You would think by now that we could say unequivocally what causes what. But the question of cause, which has haunted science and philosophy from their earliest days, still dogs our heels for numerous reasons.
Humans are evolutionarily predisposed to see patterns, and psychologically inclined to gather information that supports preexisting views, a trait known as confirmation bias. We confuse coincidence with correlation, and correlation with causality.
For A to cause B, we tend to say that, at a minimum, A must precede B, the two must covary (vary together), and no competing explanation can better explain the covariance of A and B. Taken alone, however, these three requirements cannot prove cause; they are, as philosophers say, necessary but not sufficient. In any case, not everyone agrees with them.
Speaking of philosophers, David Hume argued that causation doesn't exist in any provable sense [source: Cook]. Karl Popper and the Falsificationists maintained that we cannot prove a relationship, only disprove it, which explains why statistical analyses do not try to prove a correlation; instead, they pull a double negative and disprove that the data are uncorrelated, a process known as rejecting the null hypothesis [source: McLeod].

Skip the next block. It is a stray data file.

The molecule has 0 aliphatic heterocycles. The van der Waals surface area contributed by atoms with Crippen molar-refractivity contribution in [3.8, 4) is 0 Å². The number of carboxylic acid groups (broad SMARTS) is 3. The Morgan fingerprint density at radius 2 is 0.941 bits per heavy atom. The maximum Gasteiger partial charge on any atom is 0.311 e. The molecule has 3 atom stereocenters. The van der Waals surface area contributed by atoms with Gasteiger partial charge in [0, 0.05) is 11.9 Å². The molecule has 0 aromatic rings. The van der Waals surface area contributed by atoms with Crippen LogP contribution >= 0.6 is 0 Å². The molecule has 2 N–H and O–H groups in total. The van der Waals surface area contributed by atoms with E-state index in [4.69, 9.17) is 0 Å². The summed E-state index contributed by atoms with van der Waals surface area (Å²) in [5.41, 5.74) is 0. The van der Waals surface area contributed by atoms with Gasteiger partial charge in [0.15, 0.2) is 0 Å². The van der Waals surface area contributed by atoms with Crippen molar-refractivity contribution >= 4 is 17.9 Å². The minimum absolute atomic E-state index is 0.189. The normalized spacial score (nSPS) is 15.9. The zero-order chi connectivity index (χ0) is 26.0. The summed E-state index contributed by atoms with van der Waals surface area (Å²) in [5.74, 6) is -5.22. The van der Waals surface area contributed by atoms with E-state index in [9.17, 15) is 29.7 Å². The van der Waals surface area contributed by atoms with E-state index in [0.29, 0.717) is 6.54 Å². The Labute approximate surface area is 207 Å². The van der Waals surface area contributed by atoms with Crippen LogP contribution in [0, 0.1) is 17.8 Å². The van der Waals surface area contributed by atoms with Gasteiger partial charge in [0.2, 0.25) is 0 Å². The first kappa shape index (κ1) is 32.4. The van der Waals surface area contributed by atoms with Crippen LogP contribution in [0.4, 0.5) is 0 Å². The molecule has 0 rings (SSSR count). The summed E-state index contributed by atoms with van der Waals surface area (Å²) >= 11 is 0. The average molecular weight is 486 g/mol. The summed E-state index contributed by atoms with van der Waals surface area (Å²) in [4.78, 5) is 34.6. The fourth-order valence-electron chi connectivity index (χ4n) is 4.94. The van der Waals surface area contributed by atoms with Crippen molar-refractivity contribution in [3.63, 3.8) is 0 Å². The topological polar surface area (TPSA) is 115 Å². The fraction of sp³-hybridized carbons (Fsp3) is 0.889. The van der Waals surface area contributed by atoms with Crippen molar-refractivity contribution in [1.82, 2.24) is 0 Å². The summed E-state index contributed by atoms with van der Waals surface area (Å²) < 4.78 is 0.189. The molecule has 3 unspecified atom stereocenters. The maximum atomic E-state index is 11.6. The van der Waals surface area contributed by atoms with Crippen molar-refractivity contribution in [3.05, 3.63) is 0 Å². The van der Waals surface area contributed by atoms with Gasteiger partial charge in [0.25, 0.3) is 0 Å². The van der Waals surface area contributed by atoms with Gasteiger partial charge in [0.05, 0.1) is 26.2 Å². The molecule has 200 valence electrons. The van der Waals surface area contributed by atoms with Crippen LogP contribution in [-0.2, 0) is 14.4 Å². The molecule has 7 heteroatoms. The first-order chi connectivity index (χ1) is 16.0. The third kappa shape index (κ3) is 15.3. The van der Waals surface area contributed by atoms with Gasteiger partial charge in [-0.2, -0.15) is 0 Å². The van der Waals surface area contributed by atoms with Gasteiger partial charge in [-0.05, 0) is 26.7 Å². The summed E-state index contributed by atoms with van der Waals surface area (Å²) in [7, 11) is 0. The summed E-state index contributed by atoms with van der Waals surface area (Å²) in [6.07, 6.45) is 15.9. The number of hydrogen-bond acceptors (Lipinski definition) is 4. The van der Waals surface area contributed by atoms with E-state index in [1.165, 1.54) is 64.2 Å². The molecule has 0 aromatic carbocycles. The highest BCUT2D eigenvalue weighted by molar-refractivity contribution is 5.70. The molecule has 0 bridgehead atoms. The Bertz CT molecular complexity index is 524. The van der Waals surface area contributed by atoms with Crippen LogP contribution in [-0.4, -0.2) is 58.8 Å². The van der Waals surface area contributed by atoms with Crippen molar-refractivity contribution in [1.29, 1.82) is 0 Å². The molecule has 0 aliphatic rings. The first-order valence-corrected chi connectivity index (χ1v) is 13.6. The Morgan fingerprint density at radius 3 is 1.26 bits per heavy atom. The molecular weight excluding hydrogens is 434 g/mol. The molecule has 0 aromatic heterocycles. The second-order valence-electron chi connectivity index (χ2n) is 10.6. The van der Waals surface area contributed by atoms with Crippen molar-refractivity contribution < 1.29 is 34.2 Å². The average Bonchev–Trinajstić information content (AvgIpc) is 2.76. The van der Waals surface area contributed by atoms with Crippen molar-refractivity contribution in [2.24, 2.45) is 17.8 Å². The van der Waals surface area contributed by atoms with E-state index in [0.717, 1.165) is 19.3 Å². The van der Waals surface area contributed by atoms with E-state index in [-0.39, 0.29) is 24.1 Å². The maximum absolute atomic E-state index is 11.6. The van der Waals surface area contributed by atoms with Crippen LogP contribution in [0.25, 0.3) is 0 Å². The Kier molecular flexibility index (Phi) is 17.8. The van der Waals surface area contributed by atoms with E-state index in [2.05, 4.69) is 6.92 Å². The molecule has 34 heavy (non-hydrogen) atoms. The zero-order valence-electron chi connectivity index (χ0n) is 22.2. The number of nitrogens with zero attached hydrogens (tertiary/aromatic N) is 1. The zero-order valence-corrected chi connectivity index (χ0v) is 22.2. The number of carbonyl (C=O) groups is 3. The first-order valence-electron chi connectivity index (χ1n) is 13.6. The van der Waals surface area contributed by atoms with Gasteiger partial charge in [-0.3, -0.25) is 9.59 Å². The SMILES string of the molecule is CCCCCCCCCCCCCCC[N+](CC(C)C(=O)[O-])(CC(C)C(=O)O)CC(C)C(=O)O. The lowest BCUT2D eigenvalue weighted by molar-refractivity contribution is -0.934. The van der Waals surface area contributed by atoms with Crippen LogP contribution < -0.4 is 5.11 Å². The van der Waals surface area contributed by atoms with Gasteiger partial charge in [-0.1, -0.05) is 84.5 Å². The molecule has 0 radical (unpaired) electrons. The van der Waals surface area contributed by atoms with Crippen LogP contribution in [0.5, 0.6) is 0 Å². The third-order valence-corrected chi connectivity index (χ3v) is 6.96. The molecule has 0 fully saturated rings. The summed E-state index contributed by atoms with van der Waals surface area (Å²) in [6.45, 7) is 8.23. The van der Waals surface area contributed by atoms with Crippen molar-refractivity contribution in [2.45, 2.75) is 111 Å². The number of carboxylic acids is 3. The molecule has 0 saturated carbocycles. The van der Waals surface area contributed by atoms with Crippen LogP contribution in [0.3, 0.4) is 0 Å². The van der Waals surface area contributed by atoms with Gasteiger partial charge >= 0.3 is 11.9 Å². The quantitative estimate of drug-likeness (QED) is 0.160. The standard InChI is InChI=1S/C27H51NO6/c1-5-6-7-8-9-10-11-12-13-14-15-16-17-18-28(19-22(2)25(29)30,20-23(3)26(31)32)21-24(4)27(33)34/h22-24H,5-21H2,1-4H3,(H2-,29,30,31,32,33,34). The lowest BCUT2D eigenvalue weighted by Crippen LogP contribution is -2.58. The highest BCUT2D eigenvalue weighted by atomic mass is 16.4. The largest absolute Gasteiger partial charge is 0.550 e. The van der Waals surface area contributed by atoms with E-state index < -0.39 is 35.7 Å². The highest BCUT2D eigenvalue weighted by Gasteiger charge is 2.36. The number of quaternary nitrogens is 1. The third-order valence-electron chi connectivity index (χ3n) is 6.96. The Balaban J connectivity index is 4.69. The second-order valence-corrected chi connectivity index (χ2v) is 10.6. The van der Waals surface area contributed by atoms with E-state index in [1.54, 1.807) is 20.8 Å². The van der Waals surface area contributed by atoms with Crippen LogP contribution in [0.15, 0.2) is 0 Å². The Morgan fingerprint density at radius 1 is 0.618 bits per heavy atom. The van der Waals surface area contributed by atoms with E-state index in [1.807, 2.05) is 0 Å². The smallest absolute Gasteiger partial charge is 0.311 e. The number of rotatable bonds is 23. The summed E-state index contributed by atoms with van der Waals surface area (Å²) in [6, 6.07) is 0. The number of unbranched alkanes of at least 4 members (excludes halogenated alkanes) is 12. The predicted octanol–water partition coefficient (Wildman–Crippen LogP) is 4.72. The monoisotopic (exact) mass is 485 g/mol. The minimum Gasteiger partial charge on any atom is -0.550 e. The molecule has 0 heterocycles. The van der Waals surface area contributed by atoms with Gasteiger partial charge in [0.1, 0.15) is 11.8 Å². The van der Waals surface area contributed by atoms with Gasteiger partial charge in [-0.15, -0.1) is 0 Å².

With such considerations in mind, scientists must carefully design and control their experiments to weed out bias, circular reasoning, self-fulfilling prophecies and hidden variables. They must respect the requirements and limitations of the methods used, draw from representative samples where possible, and not overstate their results.
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